In his first written statements after snippets of the Telegram chat began leaking , Miranda-Reyes tried to project that no member of his companies, the KOI Americas or KOI Arise team, which were supposedly paid from work for government agencies, had been activated to vote or participate in polls to enhance Rosselló’s image or his administration.
However, it was La Fortaleza’s former Secretary of Public Affairs, Ramón Rosario-Cortés himself who said in the chat that at least one KOI employee actively participated in social media, sharing the graphics and creative work done by Miranda-Reyes’ advertising agency. On Dec. 8, 2018, and in response to Miranda, Rosario said that Luis Ramos is a KOI employee and “that he has an incredible ability to drive anyone crazy.” This confirms the participation of KOI employees, and not FP+1 staff, in the publication of propaganda on social media.
Miranda-Reyes shared another post by Luis Ramos, in which he recommended that the chat members read the comments.
After the CPI published the 889-page excerpt of the exchange among Rosselló-Nevares and his closest team members, Miranda-Reyes reiterated in an interview with El Nuevo Día that the work he performed following the instructions of the ex-governor and government officials, such as former Secretary of Public affairs and La Fortaleza’s main legal advisor, Rosario and Alfonso Orona, respectively, were as the political committee’s publicist, since KOI allegedly no longer provided services to La Fortaleza at that time.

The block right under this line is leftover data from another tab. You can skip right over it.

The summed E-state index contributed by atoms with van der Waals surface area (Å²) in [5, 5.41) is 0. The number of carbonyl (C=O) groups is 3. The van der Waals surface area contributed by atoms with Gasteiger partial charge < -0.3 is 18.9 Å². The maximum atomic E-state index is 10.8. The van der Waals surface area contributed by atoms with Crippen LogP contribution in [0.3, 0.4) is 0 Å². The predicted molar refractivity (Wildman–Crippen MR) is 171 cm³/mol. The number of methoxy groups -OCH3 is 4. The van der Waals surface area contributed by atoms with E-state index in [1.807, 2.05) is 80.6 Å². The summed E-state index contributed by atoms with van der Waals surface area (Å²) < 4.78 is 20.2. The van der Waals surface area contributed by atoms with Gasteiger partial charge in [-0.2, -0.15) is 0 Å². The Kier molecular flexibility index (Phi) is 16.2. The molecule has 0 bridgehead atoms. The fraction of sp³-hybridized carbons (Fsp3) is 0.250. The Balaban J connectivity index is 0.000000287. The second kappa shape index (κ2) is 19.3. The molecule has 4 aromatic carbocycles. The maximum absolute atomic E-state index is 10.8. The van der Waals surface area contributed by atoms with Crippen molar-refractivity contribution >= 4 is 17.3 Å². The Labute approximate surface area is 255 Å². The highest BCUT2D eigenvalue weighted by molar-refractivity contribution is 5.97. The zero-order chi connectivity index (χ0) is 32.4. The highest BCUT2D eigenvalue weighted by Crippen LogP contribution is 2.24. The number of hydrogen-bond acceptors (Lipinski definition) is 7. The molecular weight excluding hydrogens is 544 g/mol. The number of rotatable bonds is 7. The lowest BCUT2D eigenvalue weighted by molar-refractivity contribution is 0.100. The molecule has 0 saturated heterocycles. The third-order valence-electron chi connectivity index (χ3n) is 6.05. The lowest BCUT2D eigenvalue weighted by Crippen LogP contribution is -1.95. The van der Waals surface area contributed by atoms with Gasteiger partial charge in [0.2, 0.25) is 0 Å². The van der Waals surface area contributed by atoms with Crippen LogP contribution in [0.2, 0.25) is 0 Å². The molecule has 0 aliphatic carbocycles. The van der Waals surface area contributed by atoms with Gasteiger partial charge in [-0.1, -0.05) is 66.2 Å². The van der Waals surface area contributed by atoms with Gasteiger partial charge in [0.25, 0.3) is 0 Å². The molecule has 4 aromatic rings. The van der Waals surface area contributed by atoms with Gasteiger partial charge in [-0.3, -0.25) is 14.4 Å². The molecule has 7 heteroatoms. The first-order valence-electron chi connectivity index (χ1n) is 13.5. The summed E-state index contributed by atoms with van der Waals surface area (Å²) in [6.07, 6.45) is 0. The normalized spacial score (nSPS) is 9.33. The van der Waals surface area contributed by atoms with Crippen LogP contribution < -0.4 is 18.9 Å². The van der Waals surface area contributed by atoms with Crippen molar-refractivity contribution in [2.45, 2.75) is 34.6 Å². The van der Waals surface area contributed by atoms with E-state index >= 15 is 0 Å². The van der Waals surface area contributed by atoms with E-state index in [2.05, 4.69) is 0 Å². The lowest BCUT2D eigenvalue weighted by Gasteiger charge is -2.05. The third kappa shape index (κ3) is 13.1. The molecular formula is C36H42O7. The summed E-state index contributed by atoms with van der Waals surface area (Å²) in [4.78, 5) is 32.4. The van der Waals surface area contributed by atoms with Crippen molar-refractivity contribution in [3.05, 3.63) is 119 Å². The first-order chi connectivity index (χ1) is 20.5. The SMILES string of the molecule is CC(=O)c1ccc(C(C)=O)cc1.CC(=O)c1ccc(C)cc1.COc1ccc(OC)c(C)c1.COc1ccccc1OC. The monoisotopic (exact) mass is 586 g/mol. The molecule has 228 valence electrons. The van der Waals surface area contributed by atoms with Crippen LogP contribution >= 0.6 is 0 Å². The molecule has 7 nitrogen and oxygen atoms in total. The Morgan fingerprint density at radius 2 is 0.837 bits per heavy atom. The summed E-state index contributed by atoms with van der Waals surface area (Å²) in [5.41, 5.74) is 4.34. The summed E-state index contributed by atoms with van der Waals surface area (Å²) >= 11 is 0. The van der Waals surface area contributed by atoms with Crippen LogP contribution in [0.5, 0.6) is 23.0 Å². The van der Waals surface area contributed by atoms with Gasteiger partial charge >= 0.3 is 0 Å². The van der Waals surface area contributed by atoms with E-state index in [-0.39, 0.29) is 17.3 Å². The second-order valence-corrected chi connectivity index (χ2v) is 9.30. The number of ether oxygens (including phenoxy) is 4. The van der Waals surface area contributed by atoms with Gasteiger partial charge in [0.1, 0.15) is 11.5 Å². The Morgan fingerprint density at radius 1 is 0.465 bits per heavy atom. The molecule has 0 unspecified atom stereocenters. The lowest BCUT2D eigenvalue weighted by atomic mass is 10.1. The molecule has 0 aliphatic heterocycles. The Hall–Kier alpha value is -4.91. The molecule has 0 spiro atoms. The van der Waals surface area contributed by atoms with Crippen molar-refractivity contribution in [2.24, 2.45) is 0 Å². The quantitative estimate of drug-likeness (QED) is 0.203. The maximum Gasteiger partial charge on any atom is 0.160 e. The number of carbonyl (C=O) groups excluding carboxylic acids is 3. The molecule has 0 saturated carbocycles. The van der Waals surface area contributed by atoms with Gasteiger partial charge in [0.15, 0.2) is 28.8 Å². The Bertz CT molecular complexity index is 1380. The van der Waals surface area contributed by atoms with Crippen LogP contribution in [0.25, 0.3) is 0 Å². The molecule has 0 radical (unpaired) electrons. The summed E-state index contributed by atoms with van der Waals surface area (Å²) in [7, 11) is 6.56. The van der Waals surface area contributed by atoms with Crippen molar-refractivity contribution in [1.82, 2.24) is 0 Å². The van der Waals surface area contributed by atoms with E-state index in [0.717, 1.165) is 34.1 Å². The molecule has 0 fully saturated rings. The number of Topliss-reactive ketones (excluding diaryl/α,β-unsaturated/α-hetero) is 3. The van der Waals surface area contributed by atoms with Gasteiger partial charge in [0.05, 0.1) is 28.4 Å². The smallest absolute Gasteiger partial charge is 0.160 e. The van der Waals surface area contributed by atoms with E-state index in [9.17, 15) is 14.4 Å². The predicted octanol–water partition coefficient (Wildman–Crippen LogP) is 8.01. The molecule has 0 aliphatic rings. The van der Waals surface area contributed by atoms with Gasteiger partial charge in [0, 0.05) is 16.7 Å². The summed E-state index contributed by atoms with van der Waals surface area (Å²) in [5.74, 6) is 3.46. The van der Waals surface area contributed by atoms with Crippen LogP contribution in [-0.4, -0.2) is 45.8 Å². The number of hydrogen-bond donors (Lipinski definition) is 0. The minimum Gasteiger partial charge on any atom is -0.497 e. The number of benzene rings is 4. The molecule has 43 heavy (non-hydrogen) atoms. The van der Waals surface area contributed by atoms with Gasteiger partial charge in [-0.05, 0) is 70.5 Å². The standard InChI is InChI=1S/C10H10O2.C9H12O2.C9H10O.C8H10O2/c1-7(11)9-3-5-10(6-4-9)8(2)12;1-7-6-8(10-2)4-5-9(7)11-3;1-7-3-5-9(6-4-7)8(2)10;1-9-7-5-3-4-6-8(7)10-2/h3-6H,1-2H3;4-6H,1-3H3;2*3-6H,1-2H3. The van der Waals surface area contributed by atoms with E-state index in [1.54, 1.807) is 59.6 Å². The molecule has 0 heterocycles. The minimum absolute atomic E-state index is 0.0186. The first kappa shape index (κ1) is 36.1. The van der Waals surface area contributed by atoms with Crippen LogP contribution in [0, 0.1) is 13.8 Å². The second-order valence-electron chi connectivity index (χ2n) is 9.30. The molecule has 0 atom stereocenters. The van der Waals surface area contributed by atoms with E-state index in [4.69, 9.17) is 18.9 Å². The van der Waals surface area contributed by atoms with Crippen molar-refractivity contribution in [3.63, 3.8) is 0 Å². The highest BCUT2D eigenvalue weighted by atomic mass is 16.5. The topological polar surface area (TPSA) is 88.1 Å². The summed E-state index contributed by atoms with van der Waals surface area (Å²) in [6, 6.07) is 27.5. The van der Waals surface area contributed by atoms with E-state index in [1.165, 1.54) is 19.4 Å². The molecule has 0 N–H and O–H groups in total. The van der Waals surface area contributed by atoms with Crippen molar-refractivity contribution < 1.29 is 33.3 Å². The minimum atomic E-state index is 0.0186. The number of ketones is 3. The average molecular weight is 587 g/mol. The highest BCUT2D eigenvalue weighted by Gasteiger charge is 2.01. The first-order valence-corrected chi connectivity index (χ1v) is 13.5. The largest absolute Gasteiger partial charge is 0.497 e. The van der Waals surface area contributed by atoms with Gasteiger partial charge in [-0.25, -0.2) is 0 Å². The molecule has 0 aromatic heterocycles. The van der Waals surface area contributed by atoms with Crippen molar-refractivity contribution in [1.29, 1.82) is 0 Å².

In that interview published on July 16, 2019, Miranda-Reyes insisted that the chat was used to discuss political issues. However, a review of its content done by the CPI confirms that the publicist participated in the discussion of strategies to counteract negative public opinion on government issues such as security, Mario Marazzi’s tenure at the Puerto Rico Institute of Statistics, and Education Department initiatives, among others.
As part of that direct intervention in public affairs — beyond partisan politics — the chat evidences that the publicist shared information about government issues, such as the controversy over cockfights, and advised on how to handle the public discourse related to the delays in the process of obtaining federal recovery funds after Hurricane María.